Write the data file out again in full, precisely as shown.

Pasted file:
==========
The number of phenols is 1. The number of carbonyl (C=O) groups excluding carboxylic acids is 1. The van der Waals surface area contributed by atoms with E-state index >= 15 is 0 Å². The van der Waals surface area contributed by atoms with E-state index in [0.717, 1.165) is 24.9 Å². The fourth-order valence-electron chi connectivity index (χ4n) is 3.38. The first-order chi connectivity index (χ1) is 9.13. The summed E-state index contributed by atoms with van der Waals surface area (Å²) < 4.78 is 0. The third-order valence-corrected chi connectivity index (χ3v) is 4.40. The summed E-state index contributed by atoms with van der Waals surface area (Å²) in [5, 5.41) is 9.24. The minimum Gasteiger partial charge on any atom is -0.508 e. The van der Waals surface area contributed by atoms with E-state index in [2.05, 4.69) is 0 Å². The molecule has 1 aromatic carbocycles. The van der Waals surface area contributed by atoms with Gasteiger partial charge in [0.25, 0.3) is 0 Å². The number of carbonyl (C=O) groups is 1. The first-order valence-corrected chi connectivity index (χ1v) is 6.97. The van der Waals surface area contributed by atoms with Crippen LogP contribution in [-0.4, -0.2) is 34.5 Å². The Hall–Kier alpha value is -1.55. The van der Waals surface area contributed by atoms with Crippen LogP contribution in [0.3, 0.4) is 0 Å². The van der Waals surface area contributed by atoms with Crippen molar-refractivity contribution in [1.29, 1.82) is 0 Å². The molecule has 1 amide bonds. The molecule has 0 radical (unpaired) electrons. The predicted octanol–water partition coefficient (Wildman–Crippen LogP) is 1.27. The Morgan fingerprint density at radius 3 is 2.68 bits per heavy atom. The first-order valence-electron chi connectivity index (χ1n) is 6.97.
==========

The number of phenols is 1. The number of carbonyl (C=O) groups excluding carboxylic acids is 1. The van der Waals surface area contributed by atoms with E-state index >= 15 is 0 Å². The van der Waals surface area contributed by atoms with E-state index in [0.717, 1.165) is 24.9 Å². The fourth-order valence-electron chi connectivity index (χ4n) is 3.38. The first-order chi connectivity index (χ1) is 9.13. The summed E-state index contributed by atoms with van der Waals surface area (Å²) < 4.78 is 0. The third-order valence-corrected chi connectivity index (χ3v) is 4.40. The summed E-state index contributed by atoms with van der Waals surface area (Å²) in [5, 5.41) is 9.24. The minimum Gasteiger partial charge on any atom is -0.508 e. The van der Waals surface area contributed by atoms with E-state index in [2.05, 4.69) is 0 Å². The molecule has 1 aromatic carbocycles. The van der Waals surface area contributed by atoms with Gasteiger partial charge in [0.25, 0.3) is 0 Å². The number of carbonyl (C=O) groups is 1. The first-order valence-corrected chi connectivity index (χ1v) is 6.97. The van der Waals surface area contributed by atoms with Crippen LogP contribution in [-0.4, -0.2) is 34.5 Å². The Hall–Kier alpha value is -1.55. The van der Waals surface area contributed by atoms with Crippen LogP contribution in [0.3, 0.4) is 0 Å². The van der Waals surface area contributed by atoms with Crippen molar-refractivity contribution in [1.29, 1.82) is 0 Å². The molecule has 1 amide bonds. The molecule has 0 radical (unpaired) electrons. The predicted octanol–water partition coefficient (Wildman–Crippen LogP) is 1.27. The Morgan fingerprint density at radius 3 is 2.68 bits per heavy atom. The first-order valence-electron chi connectivity index (χ1n) is 6.97.